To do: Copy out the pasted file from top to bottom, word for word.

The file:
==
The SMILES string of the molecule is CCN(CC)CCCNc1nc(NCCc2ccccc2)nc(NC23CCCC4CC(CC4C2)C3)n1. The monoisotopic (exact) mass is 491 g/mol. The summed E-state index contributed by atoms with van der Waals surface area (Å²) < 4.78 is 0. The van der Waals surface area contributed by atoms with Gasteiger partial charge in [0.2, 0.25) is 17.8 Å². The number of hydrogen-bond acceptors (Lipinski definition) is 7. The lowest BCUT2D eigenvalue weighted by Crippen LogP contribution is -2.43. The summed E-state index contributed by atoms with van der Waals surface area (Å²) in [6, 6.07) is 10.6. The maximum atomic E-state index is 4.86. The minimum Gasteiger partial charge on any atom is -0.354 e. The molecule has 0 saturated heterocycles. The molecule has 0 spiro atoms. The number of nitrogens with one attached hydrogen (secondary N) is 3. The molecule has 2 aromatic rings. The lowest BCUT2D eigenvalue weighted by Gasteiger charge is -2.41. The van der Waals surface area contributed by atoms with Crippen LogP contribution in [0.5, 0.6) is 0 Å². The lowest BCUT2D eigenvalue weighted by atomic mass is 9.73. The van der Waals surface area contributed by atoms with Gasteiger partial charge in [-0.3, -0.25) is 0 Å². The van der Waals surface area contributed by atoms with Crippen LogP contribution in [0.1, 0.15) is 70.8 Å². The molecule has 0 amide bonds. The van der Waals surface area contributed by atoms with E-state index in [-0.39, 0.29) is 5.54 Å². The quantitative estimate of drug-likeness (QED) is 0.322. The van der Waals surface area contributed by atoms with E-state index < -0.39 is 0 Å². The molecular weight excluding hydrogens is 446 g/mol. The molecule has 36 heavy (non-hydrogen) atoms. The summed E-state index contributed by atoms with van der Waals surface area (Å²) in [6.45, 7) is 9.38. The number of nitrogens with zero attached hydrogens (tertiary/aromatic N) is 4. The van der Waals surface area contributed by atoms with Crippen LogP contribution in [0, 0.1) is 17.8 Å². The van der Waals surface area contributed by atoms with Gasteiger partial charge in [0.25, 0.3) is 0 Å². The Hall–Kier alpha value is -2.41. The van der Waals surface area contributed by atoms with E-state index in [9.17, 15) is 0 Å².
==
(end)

The SMILES string of the molecule is CCN(CC)CCCNc1nc(NCCc2ccccc2)nc(NC23CCCC4CC(CC4C2)C3)n1. The monoisotopic (exact) mass is 491 g/mol. The summed E-state index contributed by atoms with van der Waals surface area (Å²) < 4.78 is 0. The van der Waals surface area contributed by atoms with Gasteiger partial charge in [0.2, 0.25) is 17.8 Å². The number of hydrogen-bond acceptors (Lipinski definition) is 7. The lowest BCUT2D eigenvalue weighted by Crippen LogP contribution is -2.43. The summed E-state index contributed by atoms with van der Waals surface area (Å²) in [6, 6.07) is 10.6. The maximum atomic E-state index is 4.86. The minimum Gasteiger partial charge on any atom is -0.354 e. The molecule has 0 saturated heterocycles. The molecule has 0 spiro atoms. The number of nitrogens with one attached hydrogen (secondary N) is 3. The molecule has 2 aromatic rings. The lowest BCUT2D eigenvalue weighted by Gasteiger charge is -2.41. The van der Waals surface area contributed by atoms with Crippen LogP contribution in [0.5, 0.6) is 0 Å². The lowest BCUT2D eigenvalue weighted by atomic mass is 9.73. The van der Waals surface area contributed by atoms with Gasteiger partial charge in [-0.3, -0.25) is 0 Å². The van der Waals surface area contributed by atoms with Crippen LogP contribution in [0.1, 0.15) is 70.8 Å². The molecule has 0 amide bonds. The van der Waals surface area contributed by atoms with E-state index in [-0.39, 0.29) is 5.54 Å². The quantitative estimate of drug-likeness (QED) is 0.322. The van der Waals surface area contributed by atoms with E-state index < -0.39 is 0 Å². The molecular weight excluding hydrogens is 446 g/mol. The molecule has 36 heavy (non-hydrogen) atoms. The summed E-state index contributed by atoms with van der Waals surface area (Å²) in [6.45, 7) is 9.38. The number of nitrogens with zero attached hydrogens (tertiary/aromatic N) is 4. The van der Waals surface area contributed by atoms with Crippen LogP contribution in [0, 0.1) is 17.8 Å². The van der Waals surface area contributed by atoms with Gasteiger partial charge in [0.25, 0.3) is 0 Å². The Hall–Kier alpha value is -2.41. The van der Waals surface area contributed by atoms with E-state index in [9.17, 15) is 0 Å².